Rogers lists a number of the commonly held – often highly contradictory - introjected value patterns by which we live: sexual desires are mostly bad, disobedience is bad, making money is the highest good, learning scholarly facts is highly desirable, and so on. Individuals often introject and hold these conceived values as their own without every considering their inner organismic reactions to them.
3.2 Common characteristics of adult valuing
The characteristics of the value system of the usual adult:
- Values are introjected from other individuals or groups, but held as her own
- The locus of evaluation lies outside of self
- Values are set to the degree to which they will cause her to be loved or accepted.
- These conceived preferences are not related to her own process of experiencing.
- There is often a wide unrecognized discrepancy between the evidence of her own experience and these conceived values.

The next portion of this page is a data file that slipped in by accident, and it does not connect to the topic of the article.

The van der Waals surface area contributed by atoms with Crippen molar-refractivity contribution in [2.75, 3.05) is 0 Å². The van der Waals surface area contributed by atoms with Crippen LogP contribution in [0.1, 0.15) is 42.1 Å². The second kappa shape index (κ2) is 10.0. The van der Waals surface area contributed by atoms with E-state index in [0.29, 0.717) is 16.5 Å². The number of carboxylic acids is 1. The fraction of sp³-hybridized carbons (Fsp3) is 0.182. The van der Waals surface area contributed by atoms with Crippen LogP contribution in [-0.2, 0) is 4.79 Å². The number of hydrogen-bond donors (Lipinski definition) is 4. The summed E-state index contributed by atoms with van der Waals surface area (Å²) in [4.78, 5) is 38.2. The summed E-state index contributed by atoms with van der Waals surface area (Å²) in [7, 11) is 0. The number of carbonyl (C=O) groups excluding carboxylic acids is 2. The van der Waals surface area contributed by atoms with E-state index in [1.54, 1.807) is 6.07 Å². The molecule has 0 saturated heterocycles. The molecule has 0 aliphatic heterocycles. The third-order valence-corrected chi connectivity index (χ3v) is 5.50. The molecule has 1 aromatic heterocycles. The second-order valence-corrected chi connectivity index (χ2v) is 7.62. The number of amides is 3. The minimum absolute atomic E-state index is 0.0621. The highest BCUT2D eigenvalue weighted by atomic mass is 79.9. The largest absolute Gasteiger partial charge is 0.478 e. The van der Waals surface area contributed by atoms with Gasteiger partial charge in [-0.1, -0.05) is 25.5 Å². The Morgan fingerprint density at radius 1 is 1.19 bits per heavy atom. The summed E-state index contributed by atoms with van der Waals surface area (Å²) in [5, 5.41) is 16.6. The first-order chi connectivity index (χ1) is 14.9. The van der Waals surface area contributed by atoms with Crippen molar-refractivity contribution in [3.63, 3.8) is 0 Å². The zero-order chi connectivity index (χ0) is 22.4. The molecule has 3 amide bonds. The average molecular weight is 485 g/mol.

- Because not open to testing by experience, the values must be held in a rigid and unchanging fashion.
- Again, because untestable, there is no way of solving contradictions.
- Because others hold the locus and she has lost touch with her own valuing process, she feels profoundly insecure and easily threatened in her values.
4. The Fundamental Discrepancy
This picture of the individual, with values mostly introjected, held as fixed concepts, rarely examined or tested, is the picture of most of us. The fundamental discrepancy is that between the individual’s concepts and what she is experiencing, between the intellectual structure of her values and the valuing process going on unrecognized within – “this is a part of the fundamental estrangement of the modern person from his or her self.”
4.1 Restoring contact with experience